state of support for "external ECC hardware"
gerlando.falauto at keymile.com
Tue Nov 20 06:35:10 EST 2012
thanks for sharing your experience.
On 11/20/2012 12:13 PM, Calvin Johnson wrote:
> I thought of sharing my recent experience with MLC NAND which requires
> 24-bit ECC.
When you say 24-bit, you mean ECC capable of correcting up to 24
bitflips within the same block, right? I guess that should be the case
since I hear MLC NANDs are even less reliable than SLC.
> On Fri, Nov 9, 2012 at 2:16 PM, Ricard Wanderlof
> <ricard.wanderlof at axis.com> wrote:
>> On Thu, 8 Nov 2012, Gerlando Falauto wrote:
>>>> We had BCH8 code running, but it wasn't enough. The main reason we
>>>> switched away from host side ECC was because we were getting bitflips
>>>> within the ECC codeword data itself.
>>> Wow... I mean, I figured it wouldn't be that easy to (purposedly) get
>>> bitflips in any area, I wonder what kind of test you managed to come up with
>>> in order to get bitflips within the ECC area itself. In my case it takes
>>> several hours (of continuous reads) to get a single bitflip within a 1Gb
>>> (128MB) flash.
>> There are 1Gb flashes and 1Gb flashes. Depending on the technology used
>> during manufacture (essentially the scale of the on-chip structures, usually
>> specified as 'xxx nm technology') the bit error probabilities can vary.
>> "Traditional" 1Gb flashes where the manufacturer recommends 1-bit ECC in
>> practice very rarely exhibit bit flips. I have seen bit flips in the OOB
>> area as well as the main area (there was a bug in nand_ecc.c many years ago
>> which didn't handle this correctly which is how I discovered what was going
>> on); indeed there's nothing different about the OOB area in terms of bit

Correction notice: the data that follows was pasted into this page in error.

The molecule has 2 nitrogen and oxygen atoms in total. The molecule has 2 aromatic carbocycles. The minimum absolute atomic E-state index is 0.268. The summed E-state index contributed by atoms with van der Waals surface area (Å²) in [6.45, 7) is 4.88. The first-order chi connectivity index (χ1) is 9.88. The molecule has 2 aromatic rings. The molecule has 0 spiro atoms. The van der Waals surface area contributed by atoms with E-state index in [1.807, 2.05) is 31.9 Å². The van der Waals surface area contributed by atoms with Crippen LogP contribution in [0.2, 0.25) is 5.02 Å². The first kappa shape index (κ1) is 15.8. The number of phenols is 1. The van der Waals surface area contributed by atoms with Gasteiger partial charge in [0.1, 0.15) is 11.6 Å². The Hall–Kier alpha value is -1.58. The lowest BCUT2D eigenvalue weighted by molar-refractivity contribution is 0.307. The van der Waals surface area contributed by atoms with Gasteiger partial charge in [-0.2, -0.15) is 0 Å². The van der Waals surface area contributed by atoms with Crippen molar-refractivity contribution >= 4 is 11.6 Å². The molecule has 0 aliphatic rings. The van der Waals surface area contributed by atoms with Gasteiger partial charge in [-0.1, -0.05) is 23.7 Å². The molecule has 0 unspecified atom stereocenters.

>> flips, it's just another area of (the same type of) flash. The probability
>> for the whole OOB area is of course less than for the rest as it is smaller,
>> but it is the same per bit if I understand it correctly.
>> Some manufacturers (Micron for instance I believe) have started to deliver 1
>> Gb chips using a higher density technology where they specify a requirement
>> for 4-bit ECC. These naturally exhibit a much higher bitflip rate.
> I'm using Micron's MT29F16G08CBACA.
> Minimum required ECC :- 24-bit ECC per 1080 bytes of data
> The H/W ECC controller(external to NAND flash) I'm using supports 24-bit ECC.
Could you please share, just for the record, what controller you are
using? Do you also know what algorithm is being used?
Is that already supported in the kernel or did you have to write the
code for it?
> Had a tough time initially when I started working on this NAND flash.
> Without being aware of the minimum required ECC, I was using
> Hamming(1-bit) correction. This showed inconsistency at a level of
> 1/6, i.e 1 boot out of 6 failed.
> When I switched to 24-bit ECC with UBIFS, everything seems to work
> properly without any issue so far.
> But with JFFS2 still there are many issues. I assume that this can be
> due to the bit flips in the OOB area which are not covered by ECC.
I'm not that familiar with the whole thing, but I thought you could
specify what portions of the OOB area were to be used by the filesystem
(like in the case of the on-die HW ECC for Micron as specified in their
TN's and discussed here).
Or perhaps JFFS2 is too demanding in terms of OOB data that you're also
forced to use unprotected portions?
> Also for the erased pages, there is no ECC protection and JFFS2 reads
> first 256 bytes of data and checks for all 0xFF to confirm it is an
> erased page along with the checking of clean marker it read from the
> From various articles in the internet, it seems that NAND flashes are
> going to get more denser and the bit flips are going to increase.
> Hence the H/W ECC controllers are going to have more demand. The S/W
> BCH algorithm available in Linux will consume plenty of cycles which
> can be offloaded to the H/W ECC controller.
Right, so... what is the current support then?
>> At any rate, the ECC algorithm itself should be able to take care of bit
>> flips in the ECC codes. For the 1-bit algorithm in nand_ecc.c it does this
>> by comparing the computed ECC with the actual ECC; if there's a difference
>> of exactly one bit (rather than a more complex diff which after calculations
>> points out the flipped bit in the main area), it is assumed that the bitflip
>> is in the ECC area rather than the data. I don't know how BCH does this
More information about the linux-mtd